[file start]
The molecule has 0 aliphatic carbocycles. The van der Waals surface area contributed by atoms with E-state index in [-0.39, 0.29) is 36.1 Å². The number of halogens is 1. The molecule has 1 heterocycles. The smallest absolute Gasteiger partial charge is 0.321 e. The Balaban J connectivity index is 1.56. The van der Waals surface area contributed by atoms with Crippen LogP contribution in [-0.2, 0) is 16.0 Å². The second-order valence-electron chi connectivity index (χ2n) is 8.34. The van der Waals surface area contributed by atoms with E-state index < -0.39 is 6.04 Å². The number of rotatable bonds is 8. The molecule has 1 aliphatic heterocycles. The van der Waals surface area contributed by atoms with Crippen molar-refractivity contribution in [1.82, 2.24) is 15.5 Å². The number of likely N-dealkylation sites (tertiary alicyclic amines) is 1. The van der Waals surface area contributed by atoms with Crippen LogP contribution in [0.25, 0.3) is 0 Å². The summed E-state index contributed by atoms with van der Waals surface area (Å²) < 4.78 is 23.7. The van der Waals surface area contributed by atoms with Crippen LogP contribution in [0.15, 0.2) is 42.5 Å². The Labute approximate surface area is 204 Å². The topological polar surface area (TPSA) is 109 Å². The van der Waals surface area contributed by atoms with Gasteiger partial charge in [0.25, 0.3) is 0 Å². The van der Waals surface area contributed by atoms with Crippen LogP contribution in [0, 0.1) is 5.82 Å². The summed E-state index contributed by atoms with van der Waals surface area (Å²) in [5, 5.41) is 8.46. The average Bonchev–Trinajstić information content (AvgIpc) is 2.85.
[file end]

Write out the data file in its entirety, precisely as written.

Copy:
The molecule has 0 aliphatic carbocycles. The van der Waals surface area contributed by atoms with E-state index in [-0.39, 0.29) is 36.1 Å². The number of halogens is 1. The molecule has 1 heterocycles. The smallest absolute Gasteiger partial charge is 0.321 e. The Balaban J connectivity index is 1.56. The van der Waals surface area contributed by atoms with Crippen LogP contribution in [-0.2, 0) is 16.0 Å². The second-order valence-electron chi connectivity index (χ2n) is 8.34. The van der Waals surface area contributed by atoms with E-state index < -0.39 is 6.04 Å². The number of rotatable bonds is 8. The molecule has 1 aliphatic heterocycles. The van der Waals surface area contributed by atoms with Crippen molar-refractivity contribution in [1.82, 2.24) is 15.5 Å². The number of likely N-dealkylation sites (tertiary alicyclic amines) is 1. The van der Waals surface area contributed by atoms with Crippen LogP contribution in [0.25, 0.3) is 0 Å². The summed E-state index contributed by atoms with van der Waals surface area (Å²) < 4.78 is 23.7. The van der Waals surface area contributed by atoms with Crippen LogP contribution in [0.15, 0.2) is 42.5 Å². The Labute approximate surface area is 204 Å². The topological polar surface area (TPSA) is 109 Å². The van der Waals surface area contributed by atoms with Gasteiger partial charge in [0.25, 0.3) is 0 Å². The van der Waals surface area contributed by atoms with Crippen LogP contribution in [0, 0.1) is 5.82 Å². The summed E-state index contributed by atoms with van der Waals surface area (Å²) in [5, 5.41) is 8.46. The average Bonchev–Trinajstić information content (AvgIpc) is 2.85.